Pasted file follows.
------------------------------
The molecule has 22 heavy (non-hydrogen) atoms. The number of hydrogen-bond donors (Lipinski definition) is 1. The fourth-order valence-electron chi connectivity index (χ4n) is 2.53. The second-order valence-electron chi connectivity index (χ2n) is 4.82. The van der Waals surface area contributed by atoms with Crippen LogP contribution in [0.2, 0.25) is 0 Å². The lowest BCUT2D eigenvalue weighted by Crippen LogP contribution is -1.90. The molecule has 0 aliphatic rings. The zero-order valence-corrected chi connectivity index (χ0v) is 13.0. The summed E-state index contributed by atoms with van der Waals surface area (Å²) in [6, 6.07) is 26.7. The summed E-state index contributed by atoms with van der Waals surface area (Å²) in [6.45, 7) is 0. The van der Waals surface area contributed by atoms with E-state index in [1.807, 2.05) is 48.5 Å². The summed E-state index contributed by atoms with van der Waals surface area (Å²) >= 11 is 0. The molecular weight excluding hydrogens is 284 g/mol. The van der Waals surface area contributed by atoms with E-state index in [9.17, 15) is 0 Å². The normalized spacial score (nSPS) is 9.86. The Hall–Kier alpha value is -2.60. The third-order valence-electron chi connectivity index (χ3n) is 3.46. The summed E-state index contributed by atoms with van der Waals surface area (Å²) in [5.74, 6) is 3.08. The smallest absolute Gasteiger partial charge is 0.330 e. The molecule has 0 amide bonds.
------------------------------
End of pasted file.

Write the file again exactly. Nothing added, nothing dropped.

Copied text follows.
The molecule has 22 heavy (non-hydrogen) atoms. The number of hydrogen-bond donors (Lipinski definition) is 1. The fourth-order valence-electron chi connectivity index (χ4n) is 2.53. The second-order valence-electron chi connectivity index (χ2n) is 4.82. The van der Waals surface area contributed by atoms with Crippen LogP contribution in [0.2, 0.25) is 0 Å². The lowest BCUT2D eigenvalue weighted by Crippen LogP contribution is -1.90. The molecule has 0 aliphatic rings. The zero-order valence-corrected chi connectivity index (χ0v) is 13.0. The summed E-state index contributed by atoms with van der Waals surface area (Å²) in [6, 6.07) is 26.7. The summed E-state index contributed by atoms with van der Waals surface area (Å²) in [6.45, 7) is 0. The van der Waals surface area contributed by atoms with E-state index in [1.807, 2.05) is 48.5 Å². The summed E-state index contributed by atoms with van der Waals surface area (Å²) >= 11 is 0. The molecular weight excluding hydrogens is 284 g/mol. The van der Waals surface area contributed by atoms with E-state index in [9.17, 15) is 0 Å². The normalized spacial score (nSPS) is 9.86. The Hall–Kier alpha value is -2.60. The third-order valence-electron chi connectivity index (χ3n) is 3.46. The summed E-state index contributed by atoms with van der Waals surface area (Å²) in [5.74, 6) is 3.08. The smallest absolute Gasteiger partial charge is 0.330 e. The molecule has 0 amide bonds.